18. “Colder Weather” – Zac Brown Band (2011)
  19. “Jesus Walks” – Kanye West (2004)
  20. “I’m Gonna Be (500 Miles)” – The Proclaimers (1993)
  21. “Name” – Goo Goo Dolls (1996)
  22. “End of the Road” – Boyz II Men (1992)
  23. “Quit Playing Games (With My Heart)” – Backstreet Boys (1997)
  24. “I’ll Stand By You” – The Pretenders (1995)

Ben Rector Has It Right. I Just Wanna Look More Like Love.

One of my favorite Ben Rector songs is off his new album Brand New. The song is called “More Like Love.”

It ends like this:

I find the farther that I climb
There’s always another line
Of mountain tops
It’s never going to stop
And the more of anything I do
The thing that always ends up true
Is getting what I want
Will never be enough

So I just wanna look more like love
I just wanna look more like love
This whole world is spinning crazy
I can’t quite keep up
It’s the one thing around here
That we don’t have quite enough of
So I just wanna look a little more
Like love

It’s a beautifully-arranged song, with piano mixing well with strings in the background and Ben’s fantastic voice. But the songwriting is the best here. It’s penned with a heartfelt honesty and vulnerability that’s beginning to populate modern music, and I love that, as (all seven of) you who read this blog regularly will know.

I read Titus this morning as I ate my sausage and egg sandwich before showering and heading to work. One of the themes of Titus is “good works” – that phrase itself or a slight variation is mentioned five times in the text of the letter:

  1. “Show yourself in all respects to be a model of good works…” (2:7)
  2. “…our great God and Savior Jesus Christ, who gave himself for us to redeem us from all lawlessness and to purify for himself a people for his own possession who are zealous for good works.” (2:14)
  3. “Remind them to be submissive to rulers and authorities, to be obedient, to be ready for every good work…” (3:1)
  4. “…I want you to insist on these things, so that those who have believed in God may be careful to devote themselves to good works…” (3:8)
  5. “And let our people learn to devote themselves to good works, so as to help cases of urgent need, and not be unfruitful.” (3:14)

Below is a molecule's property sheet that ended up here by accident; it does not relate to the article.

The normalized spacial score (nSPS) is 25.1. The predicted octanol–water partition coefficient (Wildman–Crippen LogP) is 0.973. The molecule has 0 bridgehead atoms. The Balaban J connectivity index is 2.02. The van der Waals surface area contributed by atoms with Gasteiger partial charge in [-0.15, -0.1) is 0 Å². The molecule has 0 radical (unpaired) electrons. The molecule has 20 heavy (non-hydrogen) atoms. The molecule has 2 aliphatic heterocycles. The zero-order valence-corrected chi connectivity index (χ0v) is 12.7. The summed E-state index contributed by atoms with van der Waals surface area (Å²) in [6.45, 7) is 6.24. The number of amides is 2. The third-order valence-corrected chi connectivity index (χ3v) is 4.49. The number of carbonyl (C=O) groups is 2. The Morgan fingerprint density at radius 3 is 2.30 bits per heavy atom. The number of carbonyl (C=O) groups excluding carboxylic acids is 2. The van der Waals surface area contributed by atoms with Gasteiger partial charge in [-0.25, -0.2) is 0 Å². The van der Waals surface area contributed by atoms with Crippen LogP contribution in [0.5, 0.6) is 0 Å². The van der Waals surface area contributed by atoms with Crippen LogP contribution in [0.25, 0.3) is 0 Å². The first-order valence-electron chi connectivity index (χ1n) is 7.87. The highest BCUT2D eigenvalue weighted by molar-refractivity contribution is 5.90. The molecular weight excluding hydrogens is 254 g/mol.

Pondering the emphasis on “good works” made me think of my life and the good works that I’m doing. Or am I doing any good works? What does “good works” look like? What’s the basis for my good works?

Sometimes I feel like our “good works” often become our ability to not do bad things. And I don’t think that’s the point of pursuing obedience, of pursuing Christ. Pursuing good works is about intentionally setting our mind to doing good things for other people, to honor God, to serve the world.

And that’s where Ben Rector’s song becomes a good tentpole for our aim. What does love look like?

Love is patient and kind; love does not envy or boast; it is not arrogant or rude. It does not insist on its own way; it is not irritable or resentful; it does not rejoice at wrongdoing, but rejoices with the truth. Love bears all things, believes all things, hopes all things, endures all things. (1 Corinthians 13:4-7)

This kind of attitude is at the base of every good work. Against love, there is no law. Pursuing loving others is the highest of callings, and it’s the calling we have as Christians.

It’s being patient and kind with one another. It’s pushing aside pride and boastfulness. It’s putting others first, rejoicing at what is true, bearing, believing, hoping, enduring. It’s echoing Christ’s love of us towards others.

If we pursue those things, we’ll start to look a little more like love.

The Absolutes of Worship Songs: My Struggle with ‘You Are My Everything’

One worship song I always struggle with is “Revelation Song.” I like the message of the song. It’s God-glorifying. It’s Jesus-praising. My favorite line is this:

Filled with wonder, awestruck wonder
At the mention of Your Name
Jesus, Your Name is power, breath and living water
Such a marvelous mystery

I love the acknowledgement of Christ as a mystery, something we can’t fully understand, something that means we’ve got to have faith in what we can’t see and what we can really only hope for.

But my anxious, analytical mind always gets stuck on one line: “You are my everything.”

Before we move forward: This is not a criticism of the song. Far be it from me to doubt the writer’s heart. Perhaps God is their everything.

But I’ve had a really hard time with that line. Why? God isn’t my everything.

One of the biggest struggles in dealing with anxiety as a Christian, at least on my end, is the absolute statements in worship songs. Some other examples of what I mean – “Where You go, I’ll go, where You stay, I’ll stay…I will follow you“; “It is well with my soul“; “Only You have all of me.” At base level, all of these are statements of absolutes, where a declaration of statement is made of something that is unequivocally whole and true.

Now, you might be wondering, “Zach, calm the flip down. Aren’t you overanalyzing this?” I just might be. Anxiety disorders often lead you to second-guess everything you say. And as a Christian, we know how our words carry weight. We also don’t want to lie. “Lying lips are an abomination to the LORD, but those who act faithfully are his delight” (Proverbs 12:22). So when words like “You are my everything” are in a worship song, I go through a process of second-guessing before the notes are even played.